The History and Future of Australia’s Battle Against Plastic

In recent years, Australia has emerged as one of the nations in the world that have been one of the most active in the battle to eradicate the use of single-use plastics. The efforts of local governments to reduce litter have resulted in an average decrease of 30 percent in the amount of plastic pollution along Australia’s coastline.

 The most populous state in Australia, New South Wales (NSW), has declared its intention to limit the use of a variety of single-use plastic products shortly. Plastic straws, cutlery, and shampoo that contain tiny particles are examples of these products. They have successfully implemented bans in over half of Australia’s states and territories. It’s been a tough journey for rubbish made of plastic in Australia. Although the country has a well-deserved reputation for lethargy, it has also given rise to several influential leaders.

 Ian Kiernan, first a real estate entrepreneur and then a professional yachtsman hailing from Sydney, Australia, was one of the earliest advocates for trash reduction. In the 1980s, as he was competing in a solo race around the world, he had an environmental revelation while sailing through the Sargasso Sea in the Atlantic Ocean. He was sickened by all the garbage and plastic in the environment. To combat pollution in one of the world’s most recognizable waterways, Sydney Harbour, Ian Kiernan organized the Clean Up Sydney Harbour initiative in 1989. He was concerned that no one would show up, but forty thousand people from Sydney showed up in the end. A year later, it became nationwide, and the first Clean Up Australia Day was held.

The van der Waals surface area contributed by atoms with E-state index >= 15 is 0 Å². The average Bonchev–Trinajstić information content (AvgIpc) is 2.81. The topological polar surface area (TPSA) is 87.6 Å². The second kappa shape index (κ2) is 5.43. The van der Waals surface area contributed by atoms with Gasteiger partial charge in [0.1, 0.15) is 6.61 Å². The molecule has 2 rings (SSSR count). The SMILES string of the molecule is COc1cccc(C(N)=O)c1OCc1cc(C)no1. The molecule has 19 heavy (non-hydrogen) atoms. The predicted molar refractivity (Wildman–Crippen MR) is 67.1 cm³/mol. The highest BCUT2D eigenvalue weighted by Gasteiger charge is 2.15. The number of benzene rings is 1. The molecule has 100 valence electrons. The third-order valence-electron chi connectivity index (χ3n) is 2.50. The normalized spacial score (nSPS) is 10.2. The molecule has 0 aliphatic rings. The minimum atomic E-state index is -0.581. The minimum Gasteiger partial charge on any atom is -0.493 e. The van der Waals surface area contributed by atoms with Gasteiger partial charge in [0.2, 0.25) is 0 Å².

The State of New South Wales passed a ban on thin plastic bags in June 2022. According to a planned “five-year roadmap,” several of these items, along with heavyweight plastic shopping bags, would be banned in Queensland in September 2023. On February 1, 2023, Victoria will be the first state to prohibit selling or supplying “problematic single-use plastics.” 

Compared to other nations, Australia is far behind in the amount of plastic packaging recycled because soft plastics, which are notoriously difficult to recycle, make up a significant portion of the problem. The consequences of decades of lack of apathy and ignorance. There is still a long way to go in Australia’s drive to reduce plastic waste, despite the rapidity with which legislation is being changed.

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